The Pursuit of Sweet: A History of Saccharin

Sugar packets

Single-serve packets of sugar and sugar substitutes are now found in most restaurants across the United States. Image courtesy of istockphoto.

Partly in response to growing unease among regulators and the public, Congress passed the Food Additives Amendment in 1958. In preparing its legislation Congress heard testimony from members of the scientific community. For the first time in connection with food additives, scientists used the c-word: cancer. Representative James J. Delaney, a Democrat from New York, pushed hard for the addition of language specifically outlawing carcinogens. In its final form the “Delaney Clause” required the U.S. Food and Drug Administration (FDA) to prohibit the use of carcinogenic substances in food. Seemingly uncontroversial at the time—who would support adding cancer-causing agents to food?—it later proved contentious.

Legislators had disastrously underestimated the data necessary to definitively declare a substance carcinogenic.

The same year, the Cumberland Packing Corporation introduced Sweet’N Low, a mixture of saccharin and cyclamate, another artificial sweetener. The two chemicals balanced each other, with cyclamate blunting the bitter aftertaste of saccharin. Sweet’N Low arguably tasted more like real sugar, and those little pink packets brought artificial sweeteners into diners and coffee shops. Meanwhile, the use of artificial sweeteners continued to increase among weight-conscious consumers. Between 1963 and 1967 artificially sweetened soft drinks (Coca-Cola’s Tab, for example) nearly tripled their market share, growing to over 10% of the soda market.

In 1882 Constantin Fahlberg had declared saccharin harmless because he suffered no adverse effects 24 hours after taking a single dose. Similarly, Harvey Washington Wiley’s turn-of-the-century “poison squads” had declared a substance safe if the tester—a human guinea pig—remained healthy after ingestion. But post–World War II health science had begun investigating subtler, long-term effects. Research methodology had changed accordingly: studies observed a longer span of time, for example, and tried to control for a wider range of variables. Researchers shifted away from unstructured human testing toward animal testing that included control groups. Such research produced more and better data but increased complexity. No longer could a substance be labeled simply “poison” or “not poison.” The results of these sophisticated tests demanded sophisticated interpretation.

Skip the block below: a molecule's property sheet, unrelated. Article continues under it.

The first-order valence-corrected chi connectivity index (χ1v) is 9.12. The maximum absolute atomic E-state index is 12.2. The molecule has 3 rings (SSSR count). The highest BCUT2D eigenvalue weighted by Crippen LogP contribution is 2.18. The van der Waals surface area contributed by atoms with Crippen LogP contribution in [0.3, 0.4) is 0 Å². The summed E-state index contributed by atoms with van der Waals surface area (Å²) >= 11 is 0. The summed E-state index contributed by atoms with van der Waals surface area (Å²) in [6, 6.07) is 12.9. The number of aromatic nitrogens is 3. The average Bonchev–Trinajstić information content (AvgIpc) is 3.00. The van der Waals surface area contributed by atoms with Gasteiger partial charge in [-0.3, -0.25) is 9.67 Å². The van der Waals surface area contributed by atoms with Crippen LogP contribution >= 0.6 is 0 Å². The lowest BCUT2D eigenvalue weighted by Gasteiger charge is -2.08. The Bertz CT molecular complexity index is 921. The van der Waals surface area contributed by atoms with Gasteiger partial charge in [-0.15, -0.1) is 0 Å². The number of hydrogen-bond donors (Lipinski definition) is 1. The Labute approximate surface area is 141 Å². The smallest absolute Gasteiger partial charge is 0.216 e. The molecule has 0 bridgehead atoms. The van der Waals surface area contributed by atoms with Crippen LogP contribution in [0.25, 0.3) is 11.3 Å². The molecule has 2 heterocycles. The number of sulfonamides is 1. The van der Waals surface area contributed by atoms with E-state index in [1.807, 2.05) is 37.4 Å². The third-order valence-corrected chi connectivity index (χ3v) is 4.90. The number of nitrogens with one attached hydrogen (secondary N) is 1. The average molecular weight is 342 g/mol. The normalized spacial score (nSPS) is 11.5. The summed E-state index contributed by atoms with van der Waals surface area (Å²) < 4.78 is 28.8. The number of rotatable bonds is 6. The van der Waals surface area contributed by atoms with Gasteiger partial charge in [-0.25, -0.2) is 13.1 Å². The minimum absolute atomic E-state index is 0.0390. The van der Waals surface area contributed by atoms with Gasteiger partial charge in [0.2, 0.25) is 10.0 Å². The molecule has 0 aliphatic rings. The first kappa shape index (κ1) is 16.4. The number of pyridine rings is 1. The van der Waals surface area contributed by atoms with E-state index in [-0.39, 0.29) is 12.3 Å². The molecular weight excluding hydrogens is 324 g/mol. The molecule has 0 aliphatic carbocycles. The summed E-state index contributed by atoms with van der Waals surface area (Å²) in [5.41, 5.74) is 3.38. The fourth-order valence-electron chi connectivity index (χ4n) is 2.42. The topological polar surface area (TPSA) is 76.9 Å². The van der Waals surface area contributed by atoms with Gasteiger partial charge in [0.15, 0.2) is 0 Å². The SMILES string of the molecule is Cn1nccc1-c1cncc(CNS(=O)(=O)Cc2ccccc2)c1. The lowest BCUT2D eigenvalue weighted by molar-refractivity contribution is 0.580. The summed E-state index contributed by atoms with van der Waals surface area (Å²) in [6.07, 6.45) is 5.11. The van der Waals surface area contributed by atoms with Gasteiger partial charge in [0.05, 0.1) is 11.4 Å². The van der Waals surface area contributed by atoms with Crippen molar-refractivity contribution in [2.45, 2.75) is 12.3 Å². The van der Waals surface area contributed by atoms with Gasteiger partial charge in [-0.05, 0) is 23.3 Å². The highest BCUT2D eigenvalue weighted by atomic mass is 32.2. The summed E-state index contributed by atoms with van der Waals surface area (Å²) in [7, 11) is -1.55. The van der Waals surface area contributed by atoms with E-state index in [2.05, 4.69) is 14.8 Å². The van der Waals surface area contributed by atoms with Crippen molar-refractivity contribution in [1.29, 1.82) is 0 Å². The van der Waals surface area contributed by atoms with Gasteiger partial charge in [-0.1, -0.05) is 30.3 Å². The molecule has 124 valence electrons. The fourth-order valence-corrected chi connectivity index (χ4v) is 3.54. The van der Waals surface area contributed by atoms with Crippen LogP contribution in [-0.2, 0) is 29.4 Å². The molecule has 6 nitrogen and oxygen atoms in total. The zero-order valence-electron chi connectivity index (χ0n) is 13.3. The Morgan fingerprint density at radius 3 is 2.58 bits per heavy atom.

In the late 1960s three trends converged: increasing government regulation in the food-processing industry, the rise of artificial sweeteners, and the growing complexity and sophistication of health science. One of the first results of this convergence was the ban on cyclamate. Two 1968 studies linked the chemical to bladder cancer. The FDA cited the Delaney Clause in recommending a ban, which was enacted the following year. That left only one artificial sweetener on the market: saccharin. In 1970 oncologists at the University of Wisconsin Medical School published the results of a clinical study showing a higher instance of bladder cancer among rats who consumed saccharin daily. Subsequent tests seemed to support the initial results, and in 1972 the FDA removed saccharin from the list of food additives “generally recognized as safe.” Peter B. Hutt, chief legal counsel for the FDA, stated that, “If it causes cancer—whether it’s 875 bottles a day or 11—it’s going off the market.”

Saccharin producers and commercial consumers recognized the FDA’s move as a precursor to an outright ban. Large chemical companies—Monsanto, Sherwin-Williams, and Lakeway Chemicals—began assembling their own evidence to oppose prohibition. Soda companies expected a painful financial hit, as did makers of diet food. But they also knew the process could take years, as the FDA ordered new tests, analyzed the data, and—crucially—responded to public and political pressure.

By 1977 a saccharin ban looked likely. The Cumberland Packing Corporation, which had presciently reformulated Sweet’N Low in the shadow of the cyclamate ban, vowed to fight any regulation. Marvin Eisenstadt, the president of the company, appeared on television and radio to argue his case. He denied the scientific validity of animal testing and declared access to saccharin a consumer right. He helped draft a two-page ad from the Calorie Control Council, the industry group he headed. The ad appeared in the New York Times explaining “why the proposed ban on saccharin is leaving a bad taste in a lot of people’s mouths.” The ad described the ban as “another example of BIG GOVERNMENT” and recommended action. “Fortunately, we can all conduct our own experiment in this matter. It’s called an experiment in democracy. . . . Write or call your congressman today and let him know how you feel about a ban on saccharin.”